Featured in CNN’s “Black in America“ series and Oprah’s “Lifeclass,” Dr. Steve Perry is the most talked about, innovative educator on the scene today. Perry is the founder and principal of what U.S. News and World Report has cited as one of the top schools in the country, Capital Preparatory Magnet School in Hartford, Connecticut. Capital Prep has sent 100% of its predominantly low-income, minority, first generation high school graduates to four-year colleges every year since its first class graduated in 2006.
Perry is in a hurry to transform the community. Born into his family’s third generation of poverty on his mother’s 16th birthday, Perry believes that the success of a life is determined by where you end, not where you start. It is this philosophy that inspired him to transform the lives of poor and minority children by providing them with access to a college education.
Out of the heart of an impoverished community, Perry pursued and completed a bachelors degree program in political science from the University of Rhode Island, a masters program in social work from the University of Pennsylvania, and a doctorate in education from the University of Hartford. He leads by example and inspires those with whom he encounters to be better, dream bigger, and strive for excellence at the highest level.
When Perry speaks, he reaches the heart of his audience to motivate change in themselves and their community. His secrets to success and calls to action are revealed in his new book, Push Has Come to Shove: Getting Our Kids The Education They Deserve – Even If It Means Picking A Fight.
In addition to being the principal of Capital Preparatory Magnet School, Perry is an education contributor for CNN and MSNBC, an Essence magazine columnist, a best-selling author, and host of “Save My Son,” the No. 1 docudrama for TVOne. He’s also a speaker for Steve Harvey’s Disney Dreamers Academy.
BlackEnterprise.com caught up with this Middletown, Connecticut native to discuss leadership, education, and fathering our nation’s children.
BlackEnterprise.com: You’re an incredible educator and advocate for predominantly low-income, minority students of color. What inspired you to advance this calling on your life?
Perry: There’s nothing inherently wrong with our kids. It’s not that our kids don’t want to learn. That’s fundamentally not true. I feel like all they need is a genuine chance. In many ways our kids are more talented than they are given credit for. They eke out a life from their miserable circumstances—it takes a real special little fellow or young lady to be able to do that. Knowing that unnecessary academic, social, and economic gaps exist and could be challenged with unwavering commitment, inspired me to advocate for their overall success.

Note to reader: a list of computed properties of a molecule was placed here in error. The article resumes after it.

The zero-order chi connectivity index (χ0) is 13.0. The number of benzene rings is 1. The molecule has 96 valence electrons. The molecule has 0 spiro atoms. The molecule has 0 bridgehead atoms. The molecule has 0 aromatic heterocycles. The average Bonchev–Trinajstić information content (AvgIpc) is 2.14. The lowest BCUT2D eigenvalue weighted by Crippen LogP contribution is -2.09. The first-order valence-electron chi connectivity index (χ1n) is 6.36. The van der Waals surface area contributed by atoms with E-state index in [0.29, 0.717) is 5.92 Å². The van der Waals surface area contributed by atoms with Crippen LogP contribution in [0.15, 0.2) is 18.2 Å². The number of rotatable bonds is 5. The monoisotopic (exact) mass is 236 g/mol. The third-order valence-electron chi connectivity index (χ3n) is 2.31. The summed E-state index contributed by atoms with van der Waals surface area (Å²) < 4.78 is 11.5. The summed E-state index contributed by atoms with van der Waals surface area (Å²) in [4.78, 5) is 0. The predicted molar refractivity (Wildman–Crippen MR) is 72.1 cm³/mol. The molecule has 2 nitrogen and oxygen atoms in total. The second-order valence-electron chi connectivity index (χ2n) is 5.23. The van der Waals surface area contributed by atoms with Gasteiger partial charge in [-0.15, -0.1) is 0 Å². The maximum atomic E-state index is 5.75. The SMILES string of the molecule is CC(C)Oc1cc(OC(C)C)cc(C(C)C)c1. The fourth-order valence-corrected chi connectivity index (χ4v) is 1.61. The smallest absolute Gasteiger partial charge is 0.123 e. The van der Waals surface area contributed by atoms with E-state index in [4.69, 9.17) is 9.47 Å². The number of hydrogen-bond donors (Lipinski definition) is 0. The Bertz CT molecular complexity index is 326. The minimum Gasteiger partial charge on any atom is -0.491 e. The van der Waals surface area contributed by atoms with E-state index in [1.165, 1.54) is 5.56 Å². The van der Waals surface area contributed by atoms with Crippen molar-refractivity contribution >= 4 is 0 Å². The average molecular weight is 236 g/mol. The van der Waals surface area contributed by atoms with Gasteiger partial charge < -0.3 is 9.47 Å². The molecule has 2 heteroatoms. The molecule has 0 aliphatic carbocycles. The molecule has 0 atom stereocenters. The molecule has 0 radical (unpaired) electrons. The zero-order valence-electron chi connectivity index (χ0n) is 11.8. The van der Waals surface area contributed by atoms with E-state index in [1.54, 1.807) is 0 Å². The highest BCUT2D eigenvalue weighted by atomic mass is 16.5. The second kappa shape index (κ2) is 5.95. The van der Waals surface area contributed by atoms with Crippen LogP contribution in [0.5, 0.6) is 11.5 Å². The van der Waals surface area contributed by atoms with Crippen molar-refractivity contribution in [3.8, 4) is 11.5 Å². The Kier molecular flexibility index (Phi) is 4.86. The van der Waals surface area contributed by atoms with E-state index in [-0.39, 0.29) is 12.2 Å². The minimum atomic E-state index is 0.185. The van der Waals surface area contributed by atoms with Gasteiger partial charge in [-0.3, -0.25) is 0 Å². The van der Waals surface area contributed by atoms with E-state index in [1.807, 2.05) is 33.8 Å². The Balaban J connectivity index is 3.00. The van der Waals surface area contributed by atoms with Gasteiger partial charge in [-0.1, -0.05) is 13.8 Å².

Capital Preparatory Magnet has sent 100% of its non-traditional students (low-income, minority, first generation high school graduates) four-year institutions since its inception in 2006, which is phenomenal. With so many other institutions unable to do even 20% of that—that’s pretty impressive. What’s your ‘secret sauce’?
There’s no secret. We have high expectations. You get high output when you start with high input. We see our children for what they can be, not what they are. We refuse to focus on limitations; we focus on possibilities. Our institution is designed to send students to college. Although our day is longer, our teachers and administrators are more effective.
You’ve talked a great deal about redefining the term father. Can you discuss the more traditional definition of ‘father’ against what you might consider a more comprehensive one?
Traditionally the definition has honestly always been about being a breadwinner. A parental mule—but, the modern father has to feel. He has to talk to his sons and daughters about love and being loved, about respect and being respected—about being in a respectful relationship. That dominance is not driven by his brutality, but his will to do great things for the community.
It’s often said that fatherless children often ‘act out’—displaying certain negative behaviors—because they’re really just looking for validation from others. Can you highlight the differences in those behaviors between male and female children?
Young men and women can succumb to some real limitations. For both of them, it’s a form of self-mutilation. Girls turn it inward. They allow men to enter them physically and metaphorically and take what they will. And then they express their hurt externally. They build walls and become needy. Boys become disruptive and distant.
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